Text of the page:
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Jerusalem، Jerusalem: How the Ancient City Ignited Our Modern World

Saturday 23/December/2017 - 09:38 AM
Sada El Balad

Jerusalem: the ancient City on a Hill، a place central to three major religions، a transcendent fantasy that ignites religious fervor unlike anywhere else on earth. James Carroll’s urgent، masterly Jerusalem، Jerusalem uncovers the history of the city and explores how it came to define culture in both the Middle East and America.

Carroll shows how the New World was shaped by obsessions with Jerusalem، from Christopher Columbus’s search for a westward route to the city، to the fascination felt by American presidents from Abraham Lincoln to Ronald Reagan. Heavenly Jerusalem defines the American imagination — and always the earthly city smolders. Jerusalem fever، inextricably tied to Christian fervor، is the deadly — unnamed — third party to the Israeli-Palestinian wars. Understanding this fever is the key that unlocks world history، and the diagnosis that gives us our best chance to reimagine peace.

Paperback: 432 pages
Author: James Carroll
Publisher: Mariner Books; Reprint edition (April 24، 2012)
Language: English
Dimensions: 5.3 x 1 x 8 inches


About the Author
James Carroll was raised in Washington، D.C.، and ordained to the Catholic priesthood in 1969. He served as a chaplain at Boston University from 1969 to 1974، then left the priesthood to become a writer. A distinguished scholar- in-residence at Suffolk University، he is a columnist for the Boston Globe and a regular contributor to the Daily Beast.

His critically admired books include Practicing Catholic، the National Book Award–winning An American Requiem، House of War، which won the first PENGalbraith Award، and the New York Times bestseller Constantine’s Sword، now an acclaimed documentary.


Editorial Reviews

Amazon.com Review
A Q & A With Author James Carroll

Q: How did you become so personally invested in Jerusalem?

A: When I was young، I was a Catholic priest. After the turmoil of the Sixties، as I began to lose my grip on the priesthood، I needed to retreat to a place of spiritual and emotional sustenance. I spent a summer in a monastery on the edge of Jerusalem، overlooking the hills of the Judean desert. In my time there، and especially during endless forays in the city itself، I encountered a new depth of faith. Jerusalem’s ancient resonance steadied me - not so much its traditional shrines، but its character as a place in which humans had transcended themselves age in and age out. It may seem odd to say so، but I came of age in Jerusalem. The figure of Jesus was quite real to me. I was able both to make the momentous decision to leave the priesthood، and to claim my Catholic faith in a new way. Of course، I was shocked by the contentions of Jerusalem، but those too were to the point. Where better for a young man in turmoil to find himself than in a place that is and has always been defined by turmoil?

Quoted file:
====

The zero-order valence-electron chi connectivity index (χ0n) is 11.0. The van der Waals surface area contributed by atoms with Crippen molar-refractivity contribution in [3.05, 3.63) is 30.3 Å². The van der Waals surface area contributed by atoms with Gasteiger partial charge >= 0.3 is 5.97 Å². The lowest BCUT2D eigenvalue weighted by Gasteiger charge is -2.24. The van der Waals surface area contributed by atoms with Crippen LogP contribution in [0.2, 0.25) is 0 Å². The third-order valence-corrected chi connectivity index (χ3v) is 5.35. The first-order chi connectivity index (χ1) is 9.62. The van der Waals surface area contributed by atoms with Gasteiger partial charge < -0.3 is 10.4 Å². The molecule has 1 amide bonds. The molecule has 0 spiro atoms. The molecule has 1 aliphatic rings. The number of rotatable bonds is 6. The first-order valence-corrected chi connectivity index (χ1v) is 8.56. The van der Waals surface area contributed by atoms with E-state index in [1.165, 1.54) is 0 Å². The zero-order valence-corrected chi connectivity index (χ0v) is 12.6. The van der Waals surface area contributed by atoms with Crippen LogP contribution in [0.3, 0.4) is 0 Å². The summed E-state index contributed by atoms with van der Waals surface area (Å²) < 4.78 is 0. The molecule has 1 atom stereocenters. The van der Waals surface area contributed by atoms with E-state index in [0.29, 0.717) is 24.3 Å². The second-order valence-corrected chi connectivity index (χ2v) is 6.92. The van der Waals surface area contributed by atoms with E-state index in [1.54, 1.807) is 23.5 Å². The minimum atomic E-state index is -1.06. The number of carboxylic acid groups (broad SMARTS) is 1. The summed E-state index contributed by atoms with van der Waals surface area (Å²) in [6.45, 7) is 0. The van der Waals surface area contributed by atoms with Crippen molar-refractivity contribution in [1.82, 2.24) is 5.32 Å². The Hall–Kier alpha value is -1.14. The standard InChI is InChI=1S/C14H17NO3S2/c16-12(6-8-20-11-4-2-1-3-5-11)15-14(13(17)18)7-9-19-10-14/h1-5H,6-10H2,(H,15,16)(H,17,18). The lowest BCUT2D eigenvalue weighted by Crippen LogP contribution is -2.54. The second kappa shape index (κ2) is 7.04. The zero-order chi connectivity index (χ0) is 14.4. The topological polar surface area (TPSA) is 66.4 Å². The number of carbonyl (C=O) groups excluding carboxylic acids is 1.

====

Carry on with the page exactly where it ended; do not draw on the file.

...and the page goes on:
Q: How did your work on anti-Semitism in Constantine’s Sword influence your perceptions of Jerusalem?

A: The Israelis and the Palestinians are trapped in a corner - but it’s not a corner of their own making. One of its walls is the long history of anti-Semitism that took root in Western civilization. Christian theology almost from the start assumes that Jews are to be exiled from the Jewish homeland. Christians take that exile - the so-called wandering Jew - as a proof of the claims that Jews reject. The collective، if unconscious، psyche of European culture is stamped with this denigration of Jews، tied to Jewish absence from Jerusalem. This accounts for much of the ambivalence about the Jewish return to Israel in 1948 (The Vatican، for example، did not recognize the state until 1994). It also accounts for a broad readiness to hold the State of Israel to higher standards of human rights than other states. Criticism of Israeli policies toward Palestinians is not anti-Semitism، but Israel’s continuing vulnerability is at least in part explained by a widespread visceral uneasiness with Jews at home in Jerusalem.

Q: What is the second wall of the corner trapping Israelis and Palestinians?

A: Well، of course، it is colonialism. Just as Jews are still somehow at the mercy of deep history، so are Arabs. In their case، it is the history of racist، European contempt for colonized people. It is wrong to equate Zionism with colonialism، but Palestinians have every reason to regard their situation as an unjust consequence of 19th and 20th century imperial intrusions. The British method of colonial domination depended on stirring up local conflicts، whether in Ireland، India، or Palestine. That method still casts a shadow over Jerusalem، where seeds of Jewish-Arab conflict were so efficiently planted by the colonizers. In fact، the British decimated Palestinian civic and cultural institutions well before Israelis came to power. European anti-Semitism and colonialism have left a crippling legacy that amounts to a third party in the Israeli-Palestinian conflict - but that third party is unacknowledged and unidentified. No one who shares in Western civilization has the right to condescend to the Jews and Arabs who are locked in this combat. I wrote this book to name that third party because only then can its power be undone.